How Kate Walsh Brought Back Her Boyfriend Perfume Brand Nearly 10 Years After Its Debut

Actress's first product bottled up 'masculine' scents for women to wear

The brand has expanded into a DTC outfit with candles, roll-on fragrances and more.
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Nine years ago, Kate Walsh loved her ex-boyfriend’s cologne so much that the Grey’s Anatomy and Private Practice actress created Boyfriend, a women’s perfume meant to capture the idea of a “boyfriend in a bottle.”

At the time, she said, “it was still new for women to wear masculine scents,” and she initially dismissed the idea, thinking that there was no way the name “Boyfriend” hadn’t already been trademarked in the beauty space. But when she asked her lawyer to check, he told her that it was still available.

“I took that as a green light,” she said in a conversation with Adweek at last month’s Create & Cultivate conference in New York City.

Boyfriend has traveled a long road, one that includes two iterations of the brand. The first came nearly a decade ago, in 2010, when she introduced Boyfriend on HSN. It sold out in 20 minutes. The next year, she brought Boyfriend to Sephora stores, where it became a top perfume.

Additionally, Boyfriend, which sells for $65 per bottle, isn’t a typical celebrity perfume. It’s not branded with Walsh’s name, and, at the advice of the ex-boyfriend who inspired the idea (and who also happens to be a venture capitalist), Walsh decided to make the product herself, rather than do the type of licensing deal that’s so traditional in the celebrity fragrance world.

“There are people who are so much bigger than me, that people are going to buy just because a Kardashian made it,” she said. “This wasn’t that. I thought that this was something the marketplace didn’t have, which was a fragrance that had a story behind it, that had masculine and feminine notes combined and was just really, really good.”

But the early 2010s were a busy time for Walsh. She was in the midst of starring on her Grey’s Anatomy spin-off, Private Practice. And with pressure mounting for something new, she rolled out a second perfume, Boyfriend Billionaire, in 2012. But it didn’t have the same resonance that the first one did—and, meanwhile, in-store marketing costs that she hadn’t anticipated, such as paying for better placement on Sephora shelves or a prime spot in their holiday catalog, were beginning to add up. “I was a novice in this area,” admitted Walsh. “It was just too much.”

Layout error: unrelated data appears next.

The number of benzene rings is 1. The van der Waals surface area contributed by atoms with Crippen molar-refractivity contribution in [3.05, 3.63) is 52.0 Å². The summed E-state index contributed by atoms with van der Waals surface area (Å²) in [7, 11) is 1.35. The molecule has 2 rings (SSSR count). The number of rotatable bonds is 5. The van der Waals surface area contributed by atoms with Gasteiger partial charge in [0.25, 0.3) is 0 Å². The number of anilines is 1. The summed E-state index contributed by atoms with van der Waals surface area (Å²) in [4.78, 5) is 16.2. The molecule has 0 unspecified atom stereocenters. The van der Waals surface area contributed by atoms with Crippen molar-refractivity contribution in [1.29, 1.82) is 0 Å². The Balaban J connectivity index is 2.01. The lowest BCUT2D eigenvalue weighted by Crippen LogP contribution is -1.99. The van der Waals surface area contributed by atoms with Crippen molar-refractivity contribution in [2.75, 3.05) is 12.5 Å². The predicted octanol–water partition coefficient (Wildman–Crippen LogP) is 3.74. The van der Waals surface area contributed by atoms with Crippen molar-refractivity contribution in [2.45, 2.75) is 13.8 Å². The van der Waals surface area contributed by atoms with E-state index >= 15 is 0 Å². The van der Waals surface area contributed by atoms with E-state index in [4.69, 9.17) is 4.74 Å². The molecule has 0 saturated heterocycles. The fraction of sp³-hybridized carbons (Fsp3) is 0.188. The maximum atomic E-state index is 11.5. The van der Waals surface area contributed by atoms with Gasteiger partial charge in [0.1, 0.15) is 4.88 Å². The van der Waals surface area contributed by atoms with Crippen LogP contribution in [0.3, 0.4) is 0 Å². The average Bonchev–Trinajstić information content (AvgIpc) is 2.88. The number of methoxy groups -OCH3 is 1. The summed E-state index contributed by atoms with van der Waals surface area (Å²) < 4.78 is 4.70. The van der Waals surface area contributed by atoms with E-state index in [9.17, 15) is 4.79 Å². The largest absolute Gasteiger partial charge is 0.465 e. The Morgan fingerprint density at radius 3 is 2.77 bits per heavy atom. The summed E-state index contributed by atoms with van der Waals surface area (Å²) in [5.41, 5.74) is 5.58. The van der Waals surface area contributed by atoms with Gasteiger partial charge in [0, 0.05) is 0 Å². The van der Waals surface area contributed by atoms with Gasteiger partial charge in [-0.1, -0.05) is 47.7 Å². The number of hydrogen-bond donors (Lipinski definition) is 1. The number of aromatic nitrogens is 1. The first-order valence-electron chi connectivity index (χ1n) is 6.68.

As Boyfriend’s first life began to slow down, Walsh turned to her friend Luigi Picarazzi of Digital Media Management, who suggested that they go into business together to give the brand a second chapter. Picarazzi would handle the “backend, creation, marketing and manufacturing,” while Walsh would focus on the creative behind the product.

For her part, Walsh could sense that there was potential, despite prior difficulties. “The demand for Boyfriend, the original fragrance, was so popular, and people were buying anything that remained of it,” she said. Their challenge now was to remake the brand for a more modern consumer.

Boyfriend relaunched last year, with several significant changes. No longer is the perfume sold at Sephora; instead, they’ve transitioned to a direct-to-consumer model that allows for greater control. Walsh also wanted this new Boyfriend to be a full lifestyle brand, a vision that’s come to life with a newsletter and Facebook groups where people can connect with Boyfriend beyond the scent. Walsh has also harnessed the power of social media (and her 886,000 Twitter and 2.3 million Instagram followers) to connect with her customers, who often begin as fans of her on-screen work.

“It was such a vastly different experience, to have the team in place and the infrastructure that we needed,” she said. “Doing it as just direct-to-consumer online, and using Instagram as a place for people to window shop.”

Offerings began with a candle, and then a pulse-point oil, both of which were ideal because neither included alcohol; thus, both had a more simple process for global shipping. But the team still heard consumer demand for that original Boyfriend perfume, so they brought it back.

“The development of the brand has been [done] in a really organic, smart way,” she said of Boyfriend’s second chapter. “We have controlled it and have that intimacy of the fan and consumer interaction every step of the way.”

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